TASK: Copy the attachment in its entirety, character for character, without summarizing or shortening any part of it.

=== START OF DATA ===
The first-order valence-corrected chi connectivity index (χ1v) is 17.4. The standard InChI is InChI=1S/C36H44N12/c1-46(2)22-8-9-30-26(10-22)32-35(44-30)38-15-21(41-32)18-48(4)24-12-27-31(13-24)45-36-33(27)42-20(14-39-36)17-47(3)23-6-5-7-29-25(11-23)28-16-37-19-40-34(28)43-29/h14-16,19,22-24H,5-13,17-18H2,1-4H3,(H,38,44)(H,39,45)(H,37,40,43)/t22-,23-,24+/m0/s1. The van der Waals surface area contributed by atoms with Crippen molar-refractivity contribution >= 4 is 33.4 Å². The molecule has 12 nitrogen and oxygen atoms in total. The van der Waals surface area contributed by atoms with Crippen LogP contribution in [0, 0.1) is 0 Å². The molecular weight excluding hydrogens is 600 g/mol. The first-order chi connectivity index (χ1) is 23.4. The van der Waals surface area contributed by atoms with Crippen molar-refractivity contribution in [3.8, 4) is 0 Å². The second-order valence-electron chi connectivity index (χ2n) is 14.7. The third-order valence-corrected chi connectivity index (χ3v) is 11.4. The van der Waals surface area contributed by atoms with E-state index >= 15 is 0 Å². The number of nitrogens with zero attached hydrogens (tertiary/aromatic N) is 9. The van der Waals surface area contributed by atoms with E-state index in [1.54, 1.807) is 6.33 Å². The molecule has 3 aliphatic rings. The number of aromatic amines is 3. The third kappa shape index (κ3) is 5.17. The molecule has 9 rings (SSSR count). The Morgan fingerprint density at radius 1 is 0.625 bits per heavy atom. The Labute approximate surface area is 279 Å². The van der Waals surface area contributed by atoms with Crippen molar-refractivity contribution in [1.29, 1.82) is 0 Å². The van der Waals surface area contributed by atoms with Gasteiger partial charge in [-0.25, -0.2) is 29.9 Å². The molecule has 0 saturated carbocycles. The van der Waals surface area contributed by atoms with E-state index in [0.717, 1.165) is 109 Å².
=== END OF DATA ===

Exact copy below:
The first-order valence-corrected chi connectivity index (χ1v) is 17.4. The standard InChI is InChI=1S/C36H44N12/c1-46(2)22-8-9-30-26(10-22)32-35(44-30)38-15-21(41-32)18-48(4)24-12-27-31(13-24)45-36-33(27)42-20(14-39-36)17-47(3)23-6-5-7-29-25(11-23)28-16-37-19-40-34(28)43-29/h14-16,19,22-24H,5-13,17-18H2,1-4H3,(H,38,44)(H,39,45)(H,37,40,43)/t22-,23-,24+/m0/s1. The van der Waals surface area contributed by atoms with Crippen molar-refractivity contribution >= 4 is 33.4 Å². The molecule has 12 nitrogen and oxygen atoms in total. The van der Waals surface area contributed by atoms with Crippen LogP contribution in [0, 0.1) is 0 Å². The molecular weight excluding hydrogens is 600 g/mol. The first-order chi connectivity index (χ1) is 23.4. The van der Waals surface area contributed by atoms with Crippen molar-refractivity contribution in [3.8, 4) is 0 Å². The second-order valence-electron chi connectivity index (χ2n) is 14.7. The third-order valence-corrected chi connectivity index (χ3v) is 11.4. The van der Waals surface area contributed by atoms with E-state index >= 15 is 0 Å². The number of nitrogens with zero attached hydrogens (tertiary/aromatic N) is 9. The van der Waals surface area contributed by atoms with E-state index in [1.54, 1.807) is 6.33 Å². The molecule has 3 aliphatic rings. The number of aromatic amines is 3. The third kappa shape index (κ3) is 5.17. The molecule has 9 rings (SSSR count). The Morgan fingerprint density at radius 1 is 0.625 bits per heavy atom. The Labute approximate surface area is 279 Å². The van der Waals surface area contributed by atoms with Crippen molar-refractivity contribution in [1.29, 1.82) is 0 Å². The van der Waals surface area contributed by atoms with Gasteiger partial charge in [-0.25, -0.2) is 29.9 Å². The molecule has 0 saturated carbocycles. The van der Waals surface area contributed by atoms with E-state index in [0.717, 1.165) is 109 Å².